Beyond the headlines of conflict and catastrophe, this year’s top stories offered us some powerful proof that the world can still change—for the better.
When I was growing up, the conveniences of modern life took over my mother’s kitchen, and our health declined as a result. Here’s what happened when we went back to the way our ancestors dined.
By stripping a technical report of its jargon and unfathomably large numbers, Gregory C. Johnson's haikus offer an arresting and informative entry point into climate science.
Julia Trigg-Crawford claims that the state of Texas has no process to determine whether projects that seize landowners' property are really in the public benefit.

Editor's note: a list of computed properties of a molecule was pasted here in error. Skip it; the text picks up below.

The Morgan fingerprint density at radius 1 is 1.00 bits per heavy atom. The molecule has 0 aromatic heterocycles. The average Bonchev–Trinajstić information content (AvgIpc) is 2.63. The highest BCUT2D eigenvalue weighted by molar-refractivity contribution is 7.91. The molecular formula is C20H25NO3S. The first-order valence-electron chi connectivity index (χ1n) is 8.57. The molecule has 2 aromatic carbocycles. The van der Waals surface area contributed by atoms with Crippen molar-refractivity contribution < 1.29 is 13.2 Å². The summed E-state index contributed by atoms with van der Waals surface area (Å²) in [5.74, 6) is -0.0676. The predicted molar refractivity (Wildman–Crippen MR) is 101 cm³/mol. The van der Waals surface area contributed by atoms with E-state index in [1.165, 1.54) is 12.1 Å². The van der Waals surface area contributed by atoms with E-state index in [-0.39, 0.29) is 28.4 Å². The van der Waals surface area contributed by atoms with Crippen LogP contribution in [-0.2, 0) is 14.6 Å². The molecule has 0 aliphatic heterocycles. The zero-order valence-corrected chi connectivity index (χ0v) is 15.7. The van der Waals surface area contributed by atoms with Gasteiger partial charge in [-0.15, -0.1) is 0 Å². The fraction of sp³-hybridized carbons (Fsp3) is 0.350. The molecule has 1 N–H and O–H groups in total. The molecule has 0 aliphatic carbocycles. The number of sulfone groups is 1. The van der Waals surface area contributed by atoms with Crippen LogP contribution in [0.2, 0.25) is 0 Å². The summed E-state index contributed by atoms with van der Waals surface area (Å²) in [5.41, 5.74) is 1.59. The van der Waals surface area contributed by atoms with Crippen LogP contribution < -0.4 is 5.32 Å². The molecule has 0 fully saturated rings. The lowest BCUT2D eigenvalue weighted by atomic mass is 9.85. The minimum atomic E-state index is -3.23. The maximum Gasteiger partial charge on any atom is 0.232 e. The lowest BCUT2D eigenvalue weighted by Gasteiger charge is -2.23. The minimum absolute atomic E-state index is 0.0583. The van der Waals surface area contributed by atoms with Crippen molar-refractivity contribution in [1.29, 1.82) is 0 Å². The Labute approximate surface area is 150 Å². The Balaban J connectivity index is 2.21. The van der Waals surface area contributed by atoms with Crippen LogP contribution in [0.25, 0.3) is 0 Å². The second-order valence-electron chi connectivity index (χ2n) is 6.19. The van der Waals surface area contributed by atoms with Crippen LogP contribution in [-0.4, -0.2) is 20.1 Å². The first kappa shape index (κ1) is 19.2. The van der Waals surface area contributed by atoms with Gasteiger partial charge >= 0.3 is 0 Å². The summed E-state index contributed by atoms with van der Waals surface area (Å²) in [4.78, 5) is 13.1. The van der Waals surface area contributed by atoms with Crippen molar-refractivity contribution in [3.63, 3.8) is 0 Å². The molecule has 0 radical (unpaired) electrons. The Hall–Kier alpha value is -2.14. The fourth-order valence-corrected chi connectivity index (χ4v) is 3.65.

Coffee, chocolate, cheese, beer—it’s rare for anyone to get through a day without eating fermented foods celebrated for their powerful flavors and unique healing qualities.
“Sometime in the course of the past decade I figured out that I needed to do more than write—if this fight was about power, then we who wanted change had to assemble some.”
The student-led movement to divest from fossil fuels is helping us think about the issue in a very different way.
Why moving utilities from corporate to public control puts energy, dollars, and decisions into the hands of local communities.
Hundreds of ordinary people are contributing to a crowd-sourced effort to measure Fukushima's impact.
A doctor discovers exposure to healthy farm soil holds keys to healthy bodies.
When this foodie chef was diagnosed with type-2 diabetes, he figured out how to get healthy without giving up his favorite foods.